Heel Bone Bruise

A heel bone bruise is similar to a stress fracture but there is no fracture just inflammation and bruising of the bone. This is common with extended periods of activity and stress or a possible bone injury from trauma. Diagnosis is only made with an MRI as nothing will show on x-ray and exam findings can be somewhat varied. Treatment again is mainly rest. In a small number of cases, there can be a problem with inflammation of the internal bone structure that does not resolve and an injection of a bone material is placed in the bone to strengthen the bone and resolve the inflammation of the bone region.

Heel Bone Cyst

A heel bone cyst is the most rare problem associated with heel pain. This involves weakening of the bone due to an internal tumor or bone cyst. The weakness of the bone causes swelling and pain with motion and activity. In certain cases, the pain can increase with a stress fracture of the bone. Diagnosis can be made with x-ray as a preliminary check and a possible CT or MRI for further check. Treatment needs to be conclusive and rapid with a tumor diagnosis. We usually with perform an excision or at least a biopsy of the cyst as soon as possible to rule out a malignancy.

when-heel-pain-isn’t-plantar-fascitis-inside-concConclusion

In conclusion, the treatment of heel pain can be varied and multi symptom related. It may seem that an examination alone is sufficient but this can result in a missed diagnosis. We begin our initial visit with x-rays of the heel to check for tumor, stress fracture and identify any bone spurs. Examination will then dictate if there is nerve issues or potential bursa issue to consider. If there is a nerve issue that is clear, further care is performed with rest, injection and/or physical therapy. If problem persists, nerve testing is done.  If the bursa is considered involved, an ultrasound can show both the fascia and the bursa for further consideration.

Proper examination and a complete consideration of the causes of heel pain will help avoid prolonged incorrect care and speed up the treatment of heel pain syndrome.

The physicians at University Foot and Ankle Institute have decades of combined diagnosing and treating heel conditions. If you would like more information or would like to schedule a consultation, please call (877) 989-9110 or visit us at www.footankleinstitute.com.

Dr. Bob Baravarian

Dr. Bob Baravarian

Dr. Bob Baravarian is a Board Certified Podiatric Foot and Ankle Specialist. He is currently a member of UCLA Medical Group, Chief of Podiatric Surgery at Santa Monica/UCLA medical center and Orthopedic Hospital and an assistant clinical professor at the UCLA School of Medicine. He also serves as co-director of University Foot and Ankle Institute. He is Editor Emeritus of the international medical journal, Foot and Ankle Specialist.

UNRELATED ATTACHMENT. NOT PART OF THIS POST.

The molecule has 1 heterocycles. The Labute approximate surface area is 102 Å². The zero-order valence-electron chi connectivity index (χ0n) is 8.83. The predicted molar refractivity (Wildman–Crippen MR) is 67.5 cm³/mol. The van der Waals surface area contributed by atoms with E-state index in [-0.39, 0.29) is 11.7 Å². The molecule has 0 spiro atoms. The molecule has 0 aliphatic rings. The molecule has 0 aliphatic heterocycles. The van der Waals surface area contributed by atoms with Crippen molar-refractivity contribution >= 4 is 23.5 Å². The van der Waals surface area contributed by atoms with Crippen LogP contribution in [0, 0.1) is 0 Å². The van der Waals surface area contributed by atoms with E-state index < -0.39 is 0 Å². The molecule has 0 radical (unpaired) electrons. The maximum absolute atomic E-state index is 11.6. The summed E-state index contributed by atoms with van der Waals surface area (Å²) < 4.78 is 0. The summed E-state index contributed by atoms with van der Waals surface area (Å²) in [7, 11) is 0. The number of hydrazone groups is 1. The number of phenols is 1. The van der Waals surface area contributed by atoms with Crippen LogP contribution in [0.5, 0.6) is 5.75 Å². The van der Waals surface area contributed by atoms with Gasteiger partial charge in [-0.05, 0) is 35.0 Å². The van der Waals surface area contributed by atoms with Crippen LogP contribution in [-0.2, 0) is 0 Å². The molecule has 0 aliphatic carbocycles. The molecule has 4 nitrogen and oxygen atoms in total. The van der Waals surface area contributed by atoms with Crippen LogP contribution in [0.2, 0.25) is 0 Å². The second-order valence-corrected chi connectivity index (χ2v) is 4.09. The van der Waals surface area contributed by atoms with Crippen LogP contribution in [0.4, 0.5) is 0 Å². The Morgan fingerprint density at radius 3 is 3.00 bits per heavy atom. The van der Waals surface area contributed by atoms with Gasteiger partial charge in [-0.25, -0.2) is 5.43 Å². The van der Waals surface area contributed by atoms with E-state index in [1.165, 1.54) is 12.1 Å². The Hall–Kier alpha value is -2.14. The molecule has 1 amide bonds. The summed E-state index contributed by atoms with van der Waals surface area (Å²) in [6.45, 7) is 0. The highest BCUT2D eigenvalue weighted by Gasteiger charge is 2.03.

Dr. Baravarian been involved in athletics his entire life and played competitive tennis in high school and college. He has an interest in sports medicine, arthritis therapy and trauma/reconstructive surgery of the foot and ankle. He servers as a consultant to the ATP (Association of Tennis Professionals) tour, multiple running organizations and several shoe manufacturers. He is also fluent in five languages (English, French, Spanish, Farsi and Hebrew),

Podiatrist Dr. Bob Baravarian is available for consultation at the Santa Monica, Sherman Oaks and UCLA Westwood offices.
Dr. Bob Baravarian

2 comments

  1. I’ve been training for a half marathon (which is Sunday) and I started feeling arch discomfort two weeks ago.

    In the last two weeks though I’ve done a couple short runs with no soreness, maybe just some pulling feeling in the bottom of my foot. I am going to do the run Sunday, but if I feel pain throughout my race Sunday, what is the point where I absolutely have to stop, assuming the pain is not crippling? If I feel moderate but not horrible pain while running the race, will the pain subside in a day or two or might I be making things worse running through moderate, or even mild pain?

    • As a general rule, if you’re feeling pain then you should not be running, but instead walking to your doctor to be checked out. You should see your doctor even though the pain may not seem “all that not bad” because it’s virtually impossible to know how bad it is unless you get it evaluated.

      Pain is an indicator of a problem and should not be ignored. We have seen more patient than we could ever count who said the pain “we not too bad” until it was and it turned out to be something serious. And then it’s too late.

      In closing, there are three things to remember:

      1) Better safe than sorry
      2) Almost anything can be “fixed”
      3) In regards to treatment, earlier is always better thank later.

      Hope this helps!